HomeDiagramsDatabaseMapsForumSkyscraper Posters
     

Go Back   SkyscraperPage Forum > Discussion Forums > Buildings & Architecture

Reply

 
Thread Tools Display Modes
     
     
  #1  
Old Posted Apr 17, 2012, 10:40 PM
Tangtastic Tangtastic is offline
Registered User
 
Join Date: Apr 2012
Posts: 1
Ceramic cladding?

Hi,

I'm a architecture student and for my final project I'm intending to use ceramic tiles for my cladding. I can't find much useful information on the internet regarding it and wondered if anyone could help.

I'm particularly interested in how ceramic cladding wears and ages; I'd assume that the colour would dull over time but could someone confirm and if possible, provide any additional information that might be relevant.

I'd be extremely grateful for any useful books-to-buy tips or internet links that might be handy. If there's anything you think I should know please do mention it.

Thanks in advance,

Will
(Desperate post grad architecture student)
Reply With Quote
     
     
  #2  
Old Posted Apr 18, 2012, 4:56 AM
Jasoncw's Avatar
Jasoncw Jasoncw is offline
Registered User
 
Join Date: Mar 2007
Location: Detroit, Michigan
Posts: 321
From my understanding one of the benefits to ceramics/glazed terra cotta is that it stays clean, and that the color doesn't fade.

I don't have anything more to add than that unfortunately. Manufacturer's websites will probably be helpful, and if they're not you can probably just directly e-mail a manufacturer asking your questions.

Another place to look might be Sauerbruch and Hutton, since they like to use terra cotta.


I don't think I kept it that way in the end, but at one point in a school project I had walls that were part concrete and part terra cotta. The terra cotta's color was to be matched to the concrete, and over time the concrete would get dirty and the terra cotta wouldn't, acting as a register to compare the concrete staining against. The studio was about "weather" (not my decision lol). Later I changed it to a copper and concrete facade, with the same materials on the inside, with the contrast in weathering happening between the inside and outside.

But anyway. Yeah, I think there's a lot to like about terra cotta, and I think it should be used more.
Reply With Quote
     
     
  #3  
Old Posted Apr 18, 2012, 6:57 PM
RBB's Avatar
RBB RBB is offline
Registered User
 
Join Date: Jan 2009
Posts: 156
You might look up information on glazed bricks, or "bakery bricks". They're a St. Louis institution from the early 20th century (and likely a little earlier too). These 100-year-old beauties still look new:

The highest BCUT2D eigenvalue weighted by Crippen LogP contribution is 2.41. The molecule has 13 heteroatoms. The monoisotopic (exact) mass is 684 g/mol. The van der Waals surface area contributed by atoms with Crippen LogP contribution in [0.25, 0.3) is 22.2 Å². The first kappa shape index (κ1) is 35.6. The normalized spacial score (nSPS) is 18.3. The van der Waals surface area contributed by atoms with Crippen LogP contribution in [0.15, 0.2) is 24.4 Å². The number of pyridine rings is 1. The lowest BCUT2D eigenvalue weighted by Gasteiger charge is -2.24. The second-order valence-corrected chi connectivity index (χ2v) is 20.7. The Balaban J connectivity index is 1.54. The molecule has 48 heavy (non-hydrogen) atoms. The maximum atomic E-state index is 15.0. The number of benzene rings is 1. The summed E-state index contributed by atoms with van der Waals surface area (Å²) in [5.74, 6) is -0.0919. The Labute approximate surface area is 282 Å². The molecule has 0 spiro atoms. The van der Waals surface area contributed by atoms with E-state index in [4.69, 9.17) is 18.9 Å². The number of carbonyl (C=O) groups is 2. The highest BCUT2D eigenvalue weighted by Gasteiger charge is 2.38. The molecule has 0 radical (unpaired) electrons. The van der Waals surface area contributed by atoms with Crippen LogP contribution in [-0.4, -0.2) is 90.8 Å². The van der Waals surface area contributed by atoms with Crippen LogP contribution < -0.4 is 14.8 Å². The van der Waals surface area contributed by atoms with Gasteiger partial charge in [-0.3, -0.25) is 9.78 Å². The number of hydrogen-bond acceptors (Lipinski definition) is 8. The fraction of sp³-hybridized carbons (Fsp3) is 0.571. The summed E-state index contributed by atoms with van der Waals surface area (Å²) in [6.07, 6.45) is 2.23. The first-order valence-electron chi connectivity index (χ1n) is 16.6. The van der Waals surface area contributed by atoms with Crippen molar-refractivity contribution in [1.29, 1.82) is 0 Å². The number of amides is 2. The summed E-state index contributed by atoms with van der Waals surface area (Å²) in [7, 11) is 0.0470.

Source: St. Louis Brick


MO-St Louis - Bracket on Locust by plasticfootball, on Flickr

I know it's not 100% ceramic, but it's similar and IMO ceramic tiles should weather roughly in the same manner.

-RBB
Reply With Quote
     
     
  #4  
Old Posted Apr 19, 2012, 12:54 AM
plinko's Avatar
plinko plinko is offline
them bones
 
Join Date: Jul 2001
Location: Santa Barbara adjacent
Posts: 6,856
They are used all over Asia on apartment buildings, but I've never personally specified it for a project.

Gladding McBean in Lincoln, CA is a great resource for terra-cotta info. A search for Pewabic Tiles from Michigan might also yield some results (Guardian Building lobby and entry in Detroit for example).
__________________
Even if you are 1 in a million, there are still 7,000 people just like you...
Reply With Quote
     
     
  #5  
Old Posted Apr 21, 2012, 12:11 PM
Bedhead's Avatar
Bedhead Bedhead is offline
Registered User
 
Join Date: Mar 2009
Location: Wiltshire, England
Posts: 1,924
The Barbican Centre in London is mostly concrete, but some of the buildings in the complex do have white tiles (click here for a larger version of this pic)


Iridescenti, Wikipedia, http://en.wikipedia.org/wiki/File:Al...ale_Towerr.JPG


The tiles have survived OK, but the stains in the grouting make them look a bit tired. Although the concrete buildings in the Barbican stain as well, I think the general consensus is that the concrete has aged better than the tiles (see this comment, for example)
Reply With Quote
     
     
  #6  
Old Posted Apr 22, 2012, 2:05 AM
ardecila's Avatar
ardecila ardecila is offline
atomic
 
Join Date: Jun 2006
Location: the city o'wind
Posts: 12,857
^^ You can do a terracotta rainscreen, in which case there's no grout that can stain - the panels are held up with clips. The appearance is much like a metal panel system, but the texture can be more earthy and there is sometimes a slight variation in the panel colors.

This one is in an unglazed terra cotta color but the range of colors is pretty wide.


source
__________________
la forme d'une ville change plus vite, hélas! que le coeur d'un mortel...
Reply With Quote
     
     
  #7  
Old Posted May 2, 2012, 7:59 PM
scalziand's Avatar
scalziand scalziand is offline
Mortaaaaaaaaar!
 
Join Date: Aug 2007
Location: Naugatuck, CT/Worcester,MA
Posts: 3,458
Saint Giles Court is a recently completed example of what is possible with a ceramic cladding


http://www.archibaseplanet.com/blog/view/2665.html

Older examples of glazed brick/terra cotta are One Worldwide Plaza and the Woolworth Building, both of which are aging nicely. They use subtle differences in the shading of the glazing to ad an illusion of extra depth to the facade.
Reply With Quote
     
     
End
 
 
Reply

Go Back   SkyscraperPage Forum > Discussion Forums > Buildings & Architecture
Forum Jump


Thread Tools
Display Modes

Forum Jump


All times are GMT. The time now is 3:42 PM.

     

Powered by vBulletin® Version 3.8.7
Copyright ©2000 - 2018, vBulletin Solutions, Inc.